Amazon Prime Air Takes Off
A project first reported last December was more or less formally announced Friday morning. Amazon.com Inc. (NASDAQ: AMZN) showed off its first Amazon-branded Boeing 767-300 cargo plane at an air show in Seattle. The company said that there are currently 11 planes in a dedicated fleet that will eventually total 40.
Amazon is leasing the planes from Air Transport Services Group Inc. (NASDAQ: ATSG) and Atlas Air Worldwide Holdings Inc. (NASDAQ: AAWW). Each company is supplying 20 of the Boeing jets, crews, training and maintenance.
Both companies are leasing 20 converted 767-300 freighters, so Boeing Co. (NYSE: BA) is not going to see any new orders for the planes. Neither Air Transport Services nor Atlas Air currently appears on Boeing’s order book.
Prime Air, as Amazon calls its service, began trials of its service about a year ago at an airport near Wilmington, Ohio, with delivery service to Allentown, Pennsylvania; Ontario, California; Tampa, Florida; and Oakland, California. Amazon operates distribution centers near all four destination airports. The project was code-named “Aerosmith.”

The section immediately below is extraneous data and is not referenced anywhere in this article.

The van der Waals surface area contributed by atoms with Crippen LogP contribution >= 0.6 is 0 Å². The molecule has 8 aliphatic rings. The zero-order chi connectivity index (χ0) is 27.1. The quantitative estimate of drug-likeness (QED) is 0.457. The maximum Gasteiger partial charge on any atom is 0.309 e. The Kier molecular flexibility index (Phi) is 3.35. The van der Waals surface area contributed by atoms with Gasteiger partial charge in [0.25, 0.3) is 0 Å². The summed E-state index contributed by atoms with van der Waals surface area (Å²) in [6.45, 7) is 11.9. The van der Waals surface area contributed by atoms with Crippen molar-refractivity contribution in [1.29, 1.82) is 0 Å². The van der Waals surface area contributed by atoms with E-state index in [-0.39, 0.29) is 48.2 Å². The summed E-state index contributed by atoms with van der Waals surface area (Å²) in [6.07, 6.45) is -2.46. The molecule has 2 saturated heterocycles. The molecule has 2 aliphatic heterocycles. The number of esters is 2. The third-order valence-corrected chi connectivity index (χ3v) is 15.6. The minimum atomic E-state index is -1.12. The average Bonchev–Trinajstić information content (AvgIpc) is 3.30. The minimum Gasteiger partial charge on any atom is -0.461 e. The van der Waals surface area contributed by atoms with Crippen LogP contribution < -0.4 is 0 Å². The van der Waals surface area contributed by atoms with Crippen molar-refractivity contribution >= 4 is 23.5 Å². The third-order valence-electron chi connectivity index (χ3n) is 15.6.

A used 767-300 configured as a passenger jet is being offered for sale at controller.com for $28 million. Boeing’s price list offers a new 767-300F at $199.1 million.
Lease rates are closely guarded industry secrets. We found a 2015 estimate for a 767-300ER passenger jet of $150,000 to $480,000 a month, but that plane has an extended range and is not really comparable. It does give us a rough idea of the cost to Amazon though.
In June an analyst at Pacific Crest estimated that Amazon could save $440 million annually on shipping packages on its 40-plane fleet. He estimated a savings of $5.82 per package shipped.
All 40 Prime Air planes are expected to be operational by 2018, which Moody’s estimates will allow Amazon to deliver up to 30% of its current shipping volume on its own planes. That is not good news for either United Parcel Service Inc. (NYSE: UPS) or FedEx Corp. (NYSE: FDX). The payload capacity of Amazon’s fleet will be approximately equal to 26% of UPS’s capacity and 17% of FedEx’s, according to Moody’s.